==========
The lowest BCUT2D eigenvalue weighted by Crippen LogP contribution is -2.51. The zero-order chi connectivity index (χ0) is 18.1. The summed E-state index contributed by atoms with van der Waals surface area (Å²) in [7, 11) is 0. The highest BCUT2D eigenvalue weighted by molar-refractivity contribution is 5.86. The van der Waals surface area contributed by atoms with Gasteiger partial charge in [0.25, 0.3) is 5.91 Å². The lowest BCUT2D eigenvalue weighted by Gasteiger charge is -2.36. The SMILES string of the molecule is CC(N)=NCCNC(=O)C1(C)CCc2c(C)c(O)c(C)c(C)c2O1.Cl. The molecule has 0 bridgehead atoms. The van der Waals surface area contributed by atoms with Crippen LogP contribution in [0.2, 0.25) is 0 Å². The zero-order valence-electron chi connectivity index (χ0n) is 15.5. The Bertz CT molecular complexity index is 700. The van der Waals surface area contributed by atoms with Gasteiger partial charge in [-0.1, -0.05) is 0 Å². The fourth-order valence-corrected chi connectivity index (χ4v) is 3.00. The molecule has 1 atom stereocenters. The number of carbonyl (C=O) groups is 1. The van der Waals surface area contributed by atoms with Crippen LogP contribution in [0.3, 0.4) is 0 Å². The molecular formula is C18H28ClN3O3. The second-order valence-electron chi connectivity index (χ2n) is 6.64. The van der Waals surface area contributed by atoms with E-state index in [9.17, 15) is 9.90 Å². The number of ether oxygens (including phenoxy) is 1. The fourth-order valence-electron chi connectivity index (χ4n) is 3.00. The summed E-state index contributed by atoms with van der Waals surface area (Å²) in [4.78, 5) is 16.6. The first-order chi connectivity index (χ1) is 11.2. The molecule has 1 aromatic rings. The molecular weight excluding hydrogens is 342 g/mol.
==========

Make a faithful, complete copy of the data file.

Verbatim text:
The lowest BCUT2D eigenvalue weighted by Crippen LogP contribution is -2.51. The zero-order chi connectivity index (χ0) is 18.1. The summed E-state index contributed by atoms with van der Waals surface area (Å²) in [7, 11) is 0. The highest BCUT2D eigenvalue weighted by molar-refractivity contribution is 5.86. The van der Waals surface area contributed by atoms with Gasteiger partial charge in [0.25, 0.3) is 5.91 Å². The lowest BCUT2D eigenvalue weighted by Gasteiger charge is -2.36. The SMILES string of the molecule is CC(N)=NCCNC(=O)C1(C)CCc2c(C)c(O)c(C)c(C)c2O1.Cl. The molecule has 0 bridgehead atoms. The van der Waals surface area contributed by atoms with Crippen LogP contribution in [0.2, 0.25) is 0 Å². The zero-order valence-electron chi connectivity index (χ0n) is 15.5. The Bertz CT molecular complexity index is 700. The van der Waals surface area contributed by atoms with Gasteiger partial charge in [-0.1, -0.05) is 0 Å². The fourth-order valence-corrected chi connectivity index (χ4v) is 3.00. The molecule has 1 atom stereocenters. The number of carbonyl (C=O) groups is 1. The van der Waals surface area contributed by atoms with Crippen LogP contribution in [0.3, 0.4) is 0 Å². The molecular formula is C18H28ClN3O3. The second-order valence-electron chi connectivity index (χ2n) is 6.64. The van der Waals surface area contributed by atoms with E-state index in [9.17, 15) is 9.90 Å². The number of ether oxygens (including phenoxy) is 1. The fourth-order valence-electron chi connectivity index (χ4n) is 3.00. The summed E-state index contributed by atoms with van der Waals surface area (Å²) in [4.78, 5) is 16.6. The first-order chi connectivity index (χ1) is 11.2. The molecule has 1 aromatic rings. The molecular weight excluding hydrogens is 342 g/mol.